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March 14, 2003

Locke pushes jobs, education

From: Oregonian, OR - 14 Mar 2003


VANCOUVER -- Exhorting Clark County governments, port districts and business leaders Thursday to "concentrate on job creation," Gov. Gary Locke asked, "What tools can Olympia provide?"

The give-and-take meeting on Vancouver's waterfront followed Locke's visit to present students at Vancouver's Martin Luther King Jr. Elementary School with a "Reading School of the Month" award. The school is the 10th in the state to win the honor.

Locke said his "Jobs Now" program, awaiting legislative approval, would pour $2.5 billion into the economy, with special emphasis on school, college and highway construction. He estimates the money would create 13,400 new jobs in each of the next two fiscal years and 11,000 jobs in the following two years.

Other changes to help the lagging economy would include more trade missions, especially pushing an increasing demand for the state's farm products; streamlining the way state permits are issued; and "cuts across the board in state government," Locke said. "We must not put Washington businesses, especially here along the border, at a disadvantage."

The governor said the state is looking at 1,400 functions, including "checking out-of-state businesses benefiting from loopholes." Locke said the various fixes will not restore the budget, which has a $2.4 billion shortfall. "To fix that would require a 1.2 cent increase in the sales tax."

Scott Bailey, state Employment Security Department regional economist, described the local economy as "pretty dismal, all in all."

He did note that median family income in Clark County has been growing faster than for the state or for Portland. Then, noting that he lives in Portland himself, Bailey spoke about Portland's school financial crisis, adding, "I think we should learn from other states."

In his visit to the school, the governor applauded the King students, telling them their school is 80 percent better in reading than most of the state's schools.

In the Washington Assessment of Student Learning test, King fourth-graders meeting or exceeding the reading standard jumped from 56 percent in 1998 to 79 percent in 2002.

"The foundation of knowledge is reading," Locke said. "No matter what you want to do when you grow up, you have to start by being a good reader."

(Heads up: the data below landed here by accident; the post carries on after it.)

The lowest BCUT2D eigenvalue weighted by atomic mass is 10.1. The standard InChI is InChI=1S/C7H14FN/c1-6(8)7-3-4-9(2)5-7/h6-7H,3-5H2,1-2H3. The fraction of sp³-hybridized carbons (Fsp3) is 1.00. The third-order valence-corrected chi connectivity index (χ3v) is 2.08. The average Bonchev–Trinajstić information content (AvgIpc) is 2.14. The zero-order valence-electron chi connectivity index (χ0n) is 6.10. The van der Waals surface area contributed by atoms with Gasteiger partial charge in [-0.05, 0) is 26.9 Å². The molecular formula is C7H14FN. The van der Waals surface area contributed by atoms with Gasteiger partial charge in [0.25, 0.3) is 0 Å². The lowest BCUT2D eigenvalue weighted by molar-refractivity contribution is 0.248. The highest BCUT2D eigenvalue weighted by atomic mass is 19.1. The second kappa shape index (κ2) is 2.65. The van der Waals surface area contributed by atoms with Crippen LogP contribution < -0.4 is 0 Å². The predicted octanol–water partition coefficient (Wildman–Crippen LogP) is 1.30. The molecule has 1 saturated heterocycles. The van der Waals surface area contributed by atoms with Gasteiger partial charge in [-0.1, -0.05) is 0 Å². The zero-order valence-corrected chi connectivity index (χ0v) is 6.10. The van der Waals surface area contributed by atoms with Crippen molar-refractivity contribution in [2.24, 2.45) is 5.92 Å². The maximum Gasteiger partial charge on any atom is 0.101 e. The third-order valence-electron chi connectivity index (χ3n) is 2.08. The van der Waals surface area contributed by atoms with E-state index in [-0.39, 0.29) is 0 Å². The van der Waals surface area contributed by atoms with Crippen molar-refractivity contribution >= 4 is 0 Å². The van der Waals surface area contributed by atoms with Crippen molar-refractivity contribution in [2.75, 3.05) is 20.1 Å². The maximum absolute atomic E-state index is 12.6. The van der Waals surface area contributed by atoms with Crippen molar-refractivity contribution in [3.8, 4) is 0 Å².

Locke and Terry Bergeson, state superintendent of public instruction, took turns reading from "The Best Place to Read" by Debbie Bertram and Susan Bloom. Locke and Bergeson shared the illustrations to the laughing students.

After the assembly, the two officials took part in a round-table discussion with reading specialists and volunteers, and asked about the school's reading programs.

In his meeting at the Port of Vancouver, Locke emphasized that pushing education is critical. Then when workers are needed for top-paying jobs, "You will find them here and won't have to go out of state."

When Mark Paras, commissioner for the Port of Camas/Washougal, said the area "needs the tools to lure bigger companies like IBM and Intel," Locke said voters twice have rejected tax increment financing in the past 15 years.

"They said we can't offer tax breaks," Locke said. "I think we get more bang for the buck by working with existing businesses."

After explaining that his new jobs package would provide $535 million for college and university campus construction, creating space for 30,000 more students, Locke was asked about making Washington State University Vancouver into a true four-year school.

"I think we have to broaden the way we look at four-year colleges, but I think most branches (like Vancouver) will continue on the same model," he said. "And we are not going to put branches in every county."

Locke's recovery package calls for $312 million for community colleges, including $35.7 million for Clark College. The Clark College total includes an $18 million classroom building on the WSU Vancouver campus. His budget calls for $19.8 million to rebuild the Washington School for the Deaf and $4.1 million for the Washington State School for the Blind, both in Vancouver.

Brad Clark, president of Local 4 of the longshore union, thanked Locke for nearly $28 million in support of deepening the Columbia River channel. "The river is the lifeblood of both Portland and the ports in Washington," Clark said. Bill Stewart: 360-896-5722 or 503-294-5900; Jason Begay: 360-896-5719 or 503-294-5900;

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